Federal Communications Commission
CONCURRING STATEMENT OF
COMMISSIONER AJIT PAIRe:
Policies Regarding Mobile Spectrum Holdings, WT Docket No. 12-269
I share the concerns of my colleagues and many stakeholders that today’s process for evaluating
carriers’ spectrum holdings is flawed. In my view, our framework has failed to keep pace with the
evolving marketplace and is simply unpredictable.
On the first point: Our spectrum screen currently fails to account for all spectrum suitable for
mobile broadband. This includes spectrum in the Broadband Radio Service (BRS) and Educational
Broadband Service (EBS) that companies like Clearwire are using today to provide 4G service across
America. And our approach to spectrum attribution assumes that one company gains de facto control of
another even if it holds no more than 10% equity. Together, these factors ensure that our current process
for evaluating spectrum holdings consistently understates competition in the marketplace.
On the second point: Our approach to evaluating carriers’ spectrum holdings creates needless
regulatory uncertainty. As carriers plan their investments to meet consumer demand, they need to know
the rules of the road, namely, which purchases will trigger the spectrum screen and which won’t.
Unfortunately, that is not the case today. Instead, we only consider whether to adjust the screen on an ad
hoc, transaction-by-transaction basis.
Although there is substantial room for improvement when it comes to the spectrum screen, there
is little consensus when it comes to identifying particular problems, let alone specific solutions. Some
think that the screen includes too little spectrum; others, too much. Some favor the imposition of a hard
cap; others support a more flexible case-by-case approach. Some want to weigh different spectrum bands
differently; others believe taking that step would be counterproductive. I could go on, but you get the
It is for this reason that I find it odd that outside of the attribution issue, today’s Notice of
Proposed Rulemaking contains no notice of proposed rules. In fact, the word “propose” does not appear
in the document. Nor do we reach any tentative conclusions. We simply ask a lot of questions about
where things stand, which is typically what we would do in a Notice of Inquiry. While I of course
support soliciting comment as we begin this journey, I think the better approach here would have been to
ask for input on where we intend to go. The public is better served if attention can be focused on
proposed rules, and the FCC’s ultimate decisions are better informed by direct, as opposed to general,
But since this remains a Notice of Proposed Rulemaking and since we may well adopt rules for
mobile spectrum holdings around the same time that we adopt rules for the broadcast incentive auction, I
want to highlight the linkage between these two proceedings. It is critical that the incentive auction be a
success, and that, in turn, requires vigorous participation and competition for spectrum in the forward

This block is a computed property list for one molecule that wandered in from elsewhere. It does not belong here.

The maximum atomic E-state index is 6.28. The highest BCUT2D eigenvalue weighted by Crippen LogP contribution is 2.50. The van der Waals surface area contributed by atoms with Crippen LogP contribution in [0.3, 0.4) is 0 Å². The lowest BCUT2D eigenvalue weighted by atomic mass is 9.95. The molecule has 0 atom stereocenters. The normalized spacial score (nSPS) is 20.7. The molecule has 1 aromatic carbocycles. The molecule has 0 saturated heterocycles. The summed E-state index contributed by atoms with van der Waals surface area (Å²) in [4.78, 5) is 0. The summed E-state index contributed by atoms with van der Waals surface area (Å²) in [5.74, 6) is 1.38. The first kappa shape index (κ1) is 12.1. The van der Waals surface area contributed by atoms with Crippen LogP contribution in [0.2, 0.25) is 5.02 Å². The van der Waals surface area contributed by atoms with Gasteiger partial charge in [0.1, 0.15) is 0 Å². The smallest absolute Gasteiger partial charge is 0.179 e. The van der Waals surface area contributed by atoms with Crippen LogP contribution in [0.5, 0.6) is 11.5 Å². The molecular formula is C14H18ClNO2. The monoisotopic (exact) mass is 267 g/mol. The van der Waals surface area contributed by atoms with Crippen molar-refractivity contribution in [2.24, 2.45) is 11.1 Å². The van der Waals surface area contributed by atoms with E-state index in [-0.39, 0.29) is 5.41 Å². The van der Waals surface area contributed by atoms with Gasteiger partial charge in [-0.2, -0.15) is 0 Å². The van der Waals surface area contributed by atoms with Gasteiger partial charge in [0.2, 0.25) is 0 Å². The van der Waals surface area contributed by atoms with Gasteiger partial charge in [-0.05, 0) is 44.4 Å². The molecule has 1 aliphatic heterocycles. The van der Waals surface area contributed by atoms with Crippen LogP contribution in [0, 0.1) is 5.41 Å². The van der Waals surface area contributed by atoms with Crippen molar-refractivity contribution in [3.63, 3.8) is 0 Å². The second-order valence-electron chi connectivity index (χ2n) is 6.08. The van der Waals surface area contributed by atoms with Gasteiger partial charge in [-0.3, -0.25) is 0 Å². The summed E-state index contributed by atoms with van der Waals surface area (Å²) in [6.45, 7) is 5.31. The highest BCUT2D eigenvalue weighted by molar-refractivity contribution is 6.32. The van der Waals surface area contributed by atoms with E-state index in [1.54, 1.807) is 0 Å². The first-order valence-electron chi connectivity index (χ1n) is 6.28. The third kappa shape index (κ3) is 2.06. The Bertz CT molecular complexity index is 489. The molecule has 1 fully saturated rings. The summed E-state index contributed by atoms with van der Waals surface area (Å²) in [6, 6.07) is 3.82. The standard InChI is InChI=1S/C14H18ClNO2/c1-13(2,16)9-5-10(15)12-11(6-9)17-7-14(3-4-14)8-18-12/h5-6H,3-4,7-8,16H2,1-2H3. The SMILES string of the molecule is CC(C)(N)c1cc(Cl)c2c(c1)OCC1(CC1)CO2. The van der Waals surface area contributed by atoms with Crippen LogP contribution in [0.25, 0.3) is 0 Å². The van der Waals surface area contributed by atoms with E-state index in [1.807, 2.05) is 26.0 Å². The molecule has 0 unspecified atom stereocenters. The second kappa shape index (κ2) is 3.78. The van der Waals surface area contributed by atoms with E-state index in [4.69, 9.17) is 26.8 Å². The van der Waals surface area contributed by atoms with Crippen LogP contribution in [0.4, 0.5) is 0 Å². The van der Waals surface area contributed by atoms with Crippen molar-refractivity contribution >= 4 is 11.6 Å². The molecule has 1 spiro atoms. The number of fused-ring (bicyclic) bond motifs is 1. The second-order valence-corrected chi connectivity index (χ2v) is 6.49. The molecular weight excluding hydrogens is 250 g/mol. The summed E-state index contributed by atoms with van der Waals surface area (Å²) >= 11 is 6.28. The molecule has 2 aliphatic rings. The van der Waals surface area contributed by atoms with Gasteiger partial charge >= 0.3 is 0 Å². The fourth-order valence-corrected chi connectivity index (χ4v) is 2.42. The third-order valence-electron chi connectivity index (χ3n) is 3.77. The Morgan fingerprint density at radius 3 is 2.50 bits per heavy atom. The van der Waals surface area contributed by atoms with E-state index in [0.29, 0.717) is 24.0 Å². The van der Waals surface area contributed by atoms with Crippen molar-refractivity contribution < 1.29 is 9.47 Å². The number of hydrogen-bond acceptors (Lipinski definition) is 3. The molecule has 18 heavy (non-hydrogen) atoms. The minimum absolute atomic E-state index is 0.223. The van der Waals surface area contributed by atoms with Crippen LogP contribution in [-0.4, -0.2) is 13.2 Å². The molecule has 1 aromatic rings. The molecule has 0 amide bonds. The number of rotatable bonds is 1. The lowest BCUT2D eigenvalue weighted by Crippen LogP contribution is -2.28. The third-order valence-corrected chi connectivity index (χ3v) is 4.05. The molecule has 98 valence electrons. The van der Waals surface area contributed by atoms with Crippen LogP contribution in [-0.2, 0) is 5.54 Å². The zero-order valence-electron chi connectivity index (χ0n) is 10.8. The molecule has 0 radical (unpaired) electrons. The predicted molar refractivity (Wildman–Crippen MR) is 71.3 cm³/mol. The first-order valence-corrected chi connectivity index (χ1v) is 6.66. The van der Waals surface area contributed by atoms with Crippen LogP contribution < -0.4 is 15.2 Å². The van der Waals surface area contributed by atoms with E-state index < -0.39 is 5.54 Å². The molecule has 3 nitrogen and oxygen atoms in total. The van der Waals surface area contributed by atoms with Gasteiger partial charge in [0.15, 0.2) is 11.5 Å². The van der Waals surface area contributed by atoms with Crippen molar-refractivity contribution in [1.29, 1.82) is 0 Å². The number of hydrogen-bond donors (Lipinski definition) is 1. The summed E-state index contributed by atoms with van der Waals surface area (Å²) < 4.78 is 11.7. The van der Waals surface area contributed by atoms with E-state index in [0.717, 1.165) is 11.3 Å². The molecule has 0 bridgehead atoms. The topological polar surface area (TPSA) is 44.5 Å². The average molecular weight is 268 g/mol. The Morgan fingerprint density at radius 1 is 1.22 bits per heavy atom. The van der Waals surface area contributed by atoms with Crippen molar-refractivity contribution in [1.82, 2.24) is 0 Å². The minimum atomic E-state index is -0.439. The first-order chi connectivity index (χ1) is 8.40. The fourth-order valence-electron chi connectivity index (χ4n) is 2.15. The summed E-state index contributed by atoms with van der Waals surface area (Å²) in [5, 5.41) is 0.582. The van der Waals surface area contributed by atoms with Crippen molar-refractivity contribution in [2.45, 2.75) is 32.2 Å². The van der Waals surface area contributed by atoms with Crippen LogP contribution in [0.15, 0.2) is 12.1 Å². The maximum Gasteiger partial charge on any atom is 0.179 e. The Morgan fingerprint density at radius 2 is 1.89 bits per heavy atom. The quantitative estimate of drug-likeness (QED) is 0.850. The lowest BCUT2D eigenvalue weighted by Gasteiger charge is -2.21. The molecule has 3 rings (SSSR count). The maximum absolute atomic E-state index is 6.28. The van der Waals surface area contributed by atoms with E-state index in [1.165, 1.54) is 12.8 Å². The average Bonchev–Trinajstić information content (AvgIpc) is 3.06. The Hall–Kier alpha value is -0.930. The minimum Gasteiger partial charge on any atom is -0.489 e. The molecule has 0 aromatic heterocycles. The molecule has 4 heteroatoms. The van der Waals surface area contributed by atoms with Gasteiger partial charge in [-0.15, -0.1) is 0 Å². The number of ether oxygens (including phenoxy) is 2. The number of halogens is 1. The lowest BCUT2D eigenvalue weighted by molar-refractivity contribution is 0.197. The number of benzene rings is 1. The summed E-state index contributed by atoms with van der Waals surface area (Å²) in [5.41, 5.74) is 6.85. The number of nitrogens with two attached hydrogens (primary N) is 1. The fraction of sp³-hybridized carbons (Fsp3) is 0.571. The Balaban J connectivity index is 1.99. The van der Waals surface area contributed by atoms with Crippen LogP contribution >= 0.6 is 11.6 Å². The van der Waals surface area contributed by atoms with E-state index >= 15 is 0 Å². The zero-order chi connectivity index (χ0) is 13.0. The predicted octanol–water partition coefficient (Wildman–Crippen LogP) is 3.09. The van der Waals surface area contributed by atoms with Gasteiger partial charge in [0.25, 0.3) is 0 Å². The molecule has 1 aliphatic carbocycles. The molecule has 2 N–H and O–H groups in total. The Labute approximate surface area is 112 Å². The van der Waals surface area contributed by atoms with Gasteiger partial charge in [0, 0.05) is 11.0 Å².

auction. I am thus skeptical of any steps that would depress participation in the auction, such as
tightening the spectrum screen, adopting a hard cap on spectrum holdings, or imposing requirements that
would enable the Commission to second-guess how wireless operators run their networks and thus reduce
the value of spectrum.1
I am particularly concerned about two consequences that would likely result. First, constricting
the spectrum screen will be bad for public safety. By law, the net revenues of a successful incentive
auction must be deposited into the Public Safety Trust Fund. In other words, the more money we raise
through that auction, the more money that will become available for the First Responder Network
1 See, e.g., Notice of Proposed Rulemaking at ¶¶ 20–21, 39, 46.
Federal Communications Commission
FCC 12-119Authority, or FirstNet. And given the high costs of rural deployment, raising substantial funds is
especially critical if states like Kansas and West Virginia are going to become a part of the nationwide
public safety broadband network. On the other hand, artificially depressing demand in the auction will
lower net revenues and thus reduce the amount of money received by public safety.
Second, narrowing the spectrum screen will aggravate the spectrum crunch. Unlike in normal
auctions, there is a direct relationship in an incentive auction between aggregate auction demand and the
amount of spectrum that will be made available for mobile broadband: The more demand for spectrum in
the auction, the more spectrum that will be sold. On the other hand, a stricter spectrum screen will lower
overall auction demand, and thus less spectrum will be made available for mobile broadband.
In conclusion, we have the opportunity to make some real improvements in our spectrum screen.
I look forward to reviewing the record that will be developed in the coming months and working through
the issues with my colleagues. And I hope that we will make the right decisions. Considering the stakes
associated with the incentive auction, we should, at a minimum, do no harm.
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